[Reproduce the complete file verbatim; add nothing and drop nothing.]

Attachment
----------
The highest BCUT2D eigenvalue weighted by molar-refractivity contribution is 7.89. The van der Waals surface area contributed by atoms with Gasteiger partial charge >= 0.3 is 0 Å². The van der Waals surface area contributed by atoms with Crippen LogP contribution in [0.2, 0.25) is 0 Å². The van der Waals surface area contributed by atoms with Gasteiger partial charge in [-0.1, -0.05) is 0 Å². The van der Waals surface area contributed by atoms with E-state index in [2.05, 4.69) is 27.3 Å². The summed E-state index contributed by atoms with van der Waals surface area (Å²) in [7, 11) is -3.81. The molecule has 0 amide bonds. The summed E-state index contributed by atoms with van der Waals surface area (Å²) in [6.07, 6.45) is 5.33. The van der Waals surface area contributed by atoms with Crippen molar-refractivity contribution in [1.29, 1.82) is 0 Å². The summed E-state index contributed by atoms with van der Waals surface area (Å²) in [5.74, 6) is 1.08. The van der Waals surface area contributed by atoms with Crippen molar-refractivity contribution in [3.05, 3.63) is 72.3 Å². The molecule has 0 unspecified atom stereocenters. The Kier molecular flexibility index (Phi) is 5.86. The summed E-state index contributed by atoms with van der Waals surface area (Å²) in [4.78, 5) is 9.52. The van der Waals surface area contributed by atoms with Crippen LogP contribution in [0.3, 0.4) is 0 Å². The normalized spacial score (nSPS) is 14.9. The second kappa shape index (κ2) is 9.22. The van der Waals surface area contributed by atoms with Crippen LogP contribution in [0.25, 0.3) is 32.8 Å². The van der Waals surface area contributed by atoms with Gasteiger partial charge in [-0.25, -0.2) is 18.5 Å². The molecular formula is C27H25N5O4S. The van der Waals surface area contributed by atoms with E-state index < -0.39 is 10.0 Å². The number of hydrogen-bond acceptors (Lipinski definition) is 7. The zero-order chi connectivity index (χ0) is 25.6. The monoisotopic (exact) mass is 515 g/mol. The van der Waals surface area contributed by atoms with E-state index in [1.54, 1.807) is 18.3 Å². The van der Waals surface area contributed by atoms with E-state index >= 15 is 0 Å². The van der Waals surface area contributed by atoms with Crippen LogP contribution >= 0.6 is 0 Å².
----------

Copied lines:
The highest BCUT2D eigenvalue weighted by molar-refractivity contribution is 7.89. The van der Waals surface area contributed by atoms with Gasteiger partial charge >= 0.3 is 0 Å². The van der Waals surface area contributed by atoms with Crippen LogP contribution in [0.2, 0.25) is 0 Å². The van der Waals surface area contributed by atoms with Gasteiger partial charge in [-0.1, -0.05) is 0 Å². The van der Waals surface area contributed by atoms with E-state index in [2.05, 4.69) is 27.3 Å². The summed E-state index contributed by atoms with van der Waals surface area (Å²) in [7, 11) is -3.81. The molecule has 0 amide bonds. The summed E-state index contributed by atoms with van der Waals surface area (Å²) in [6.07, 6.45) is 5.33. The van der Waals surface area contributed by atoms with Crippen molar-refractivity contribution in [1.29, 1.82) is 0 Å². The summed E-state index contributed by atoms with van der Waals surface area (Å²) in [5.74, 6) is 1.08. The van der Waals surface area contributed by atoms with Crippen molar-refractivity contribution in [3.05, 3.63) is 72.3 Å². The molecule has 0 unspecified atom stereocenters. The Kier molecular flexibility index (Phi) is 5.86. The summed E-state index contributed by atoms with van der Waals surface area (Å²) in [4.78, 5) is 9.52. The van der Waals surface area contributed by atoms with Crippen LogP contribution in [0.3, 0.4) is 0 Å². The normalized spacial score (nSPS) is 14.9. The second kappa shape index (κ2) is 9.22. The van der Waals surface area contributed by atoms with Crippen LogP contribution in [0.25, 0.3) is 32.8 Å². The van der Waals surface area contributed by atoms with Gasteiger partial charge in [-0.25, -0.2) is 18.5 Å². The molecular formula is C27H25N5O4S. The van der Waals surface area contributed by atoms with E-state index < -0.39 is 10.0 Å². The number of hydrogen-bond acceptors (Lipinski definition) is 7. The zero-order chi connectivity index (χ0) is 25.6. The monoisotopic (exact) mass is 515 g/mol. The van der Waals surface area contributed by atoms with E-state index in [1.54, 1.807) is 18.3 Å². The van der Waals surface area contributed by atoms with E-state index >= 15 is 0 Å². The van der Waals surface area contributed by atoms with Crippen LogP contribution >= 0.6 is 0 Å².